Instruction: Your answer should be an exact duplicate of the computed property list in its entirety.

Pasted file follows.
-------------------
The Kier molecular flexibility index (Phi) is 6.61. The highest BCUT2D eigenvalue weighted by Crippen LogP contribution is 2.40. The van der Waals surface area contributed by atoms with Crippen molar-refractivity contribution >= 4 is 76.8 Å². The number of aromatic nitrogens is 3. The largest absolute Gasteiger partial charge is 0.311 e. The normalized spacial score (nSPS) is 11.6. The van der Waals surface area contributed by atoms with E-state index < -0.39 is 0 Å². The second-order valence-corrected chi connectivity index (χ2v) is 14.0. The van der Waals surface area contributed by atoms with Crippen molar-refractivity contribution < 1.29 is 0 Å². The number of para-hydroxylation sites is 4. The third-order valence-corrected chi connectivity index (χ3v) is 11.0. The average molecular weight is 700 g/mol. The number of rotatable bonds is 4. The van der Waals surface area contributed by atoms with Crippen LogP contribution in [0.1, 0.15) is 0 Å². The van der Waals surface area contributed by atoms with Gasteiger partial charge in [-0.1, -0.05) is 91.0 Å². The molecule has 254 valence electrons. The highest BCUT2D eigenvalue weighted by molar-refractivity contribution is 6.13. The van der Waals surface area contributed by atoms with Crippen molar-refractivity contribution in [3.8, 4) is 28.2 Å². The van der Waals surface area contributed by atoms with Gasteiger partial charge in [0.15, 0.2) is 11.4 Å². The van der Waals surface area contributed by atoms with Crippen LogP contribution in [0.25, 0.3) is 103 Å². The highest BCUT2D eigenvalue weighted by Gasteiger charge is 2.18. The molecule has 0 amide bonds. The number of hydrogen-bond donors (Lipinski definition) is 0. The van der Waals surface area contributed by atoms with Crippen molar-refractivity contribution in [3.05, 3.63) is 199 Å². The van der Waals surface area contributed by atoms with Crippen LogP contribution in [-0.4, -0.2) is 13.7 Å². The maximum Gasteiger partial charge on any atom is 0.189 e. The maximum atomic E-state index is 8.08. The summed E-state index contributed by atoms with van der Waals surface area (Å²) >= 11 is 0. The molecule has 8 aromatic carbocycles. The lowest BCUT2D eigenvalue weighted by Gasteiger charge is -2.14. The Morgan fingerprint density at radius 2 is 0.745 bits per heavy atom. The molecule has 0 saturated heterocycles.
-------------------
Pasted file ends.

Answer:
The Kier molecular flexibility index (Phi) is 6.61. The highest BCUT2D eigenvalue weighted by Crippen LogP contribution is 2.40. The van der Waals surface area contributed by atoms with Crippen molar-refractivity contribution >= 4 is 76.8 Å². The number of aromatic nitrogens is 3. The largest absolute Gasteiger partial charge is 0.311 e. The normalized spacial score (nSPS) is 11.6. The van der Waals surface area contributed by atoms with E-state index < -0.39 is 0 Å². The second-order valence-corrected chi connectivity index (χ2v) is 14.0. The van der Waals surface area contributed by atoms with Crippen molar-refractivity contribution < 1.29 is 0 Å². The number of para-hydroxylation sites is 4. The third-order valence-corrected chi connectivity index (χ3v) is 11.0. The average molecular weight is 700 g/mol. The number of rotatable bonds is 4. The van der Waals surface area contributed by atoms with Crippen LogP contribution in [0.1, 0.15) is 0 Å². The van der Waals surface area contributed by atoms with Gasteiger partial charge in [-0.1, -0.05) is 91.0 Å². The molecule has 254 valence electrons. The highest BCUT2D eigenvalue weighted by molar-refractivity contribution is 6.13. The van der Waals surface area contributed by atoms with Crippen molar-refractivity contribution in [3.8, 4) is 28.2 Å². The van der Waals surface area contributed by atoms with Gasteiger partial charge in [0.15, 0.2) is 11.4 Å². The van der Waals surface area contributed by atoms with Crippen LogP contribution in [0.25, 0.3) is 103 Å². The highest BCUT2D eigenvalue weighted by Gasteiger charge is 2.18. The molecule has 0 amide bonds. The number of hydrogen-bond donors (Lipinski definition) is 0. The van der Waals surface area contributed by atoms with Crippen molar-refractivity contribution in [3.05, 3.63) is 199 Å². The van der Waals surface area contributed by atoms with Crippen LogP contribution in [-0.4, -0.2) is 13.7 Å². The maximum Gasteiger partial charge on any atom is 0.189 e. The maximum atomic E-state index is 8.08. The summed E-state index contributed by atoms with van der Waals surface area (Å²) >= 11 is 0. The molecule has 8 aromatic carbocycles. The lowest BCUT2D eigenvalue weighted by Gasteiger charge is -2.14. The Morgan fingerprint density at radius 2 is 0.745 bits per heavy atom. The molecule has 0 saturated heterocycles.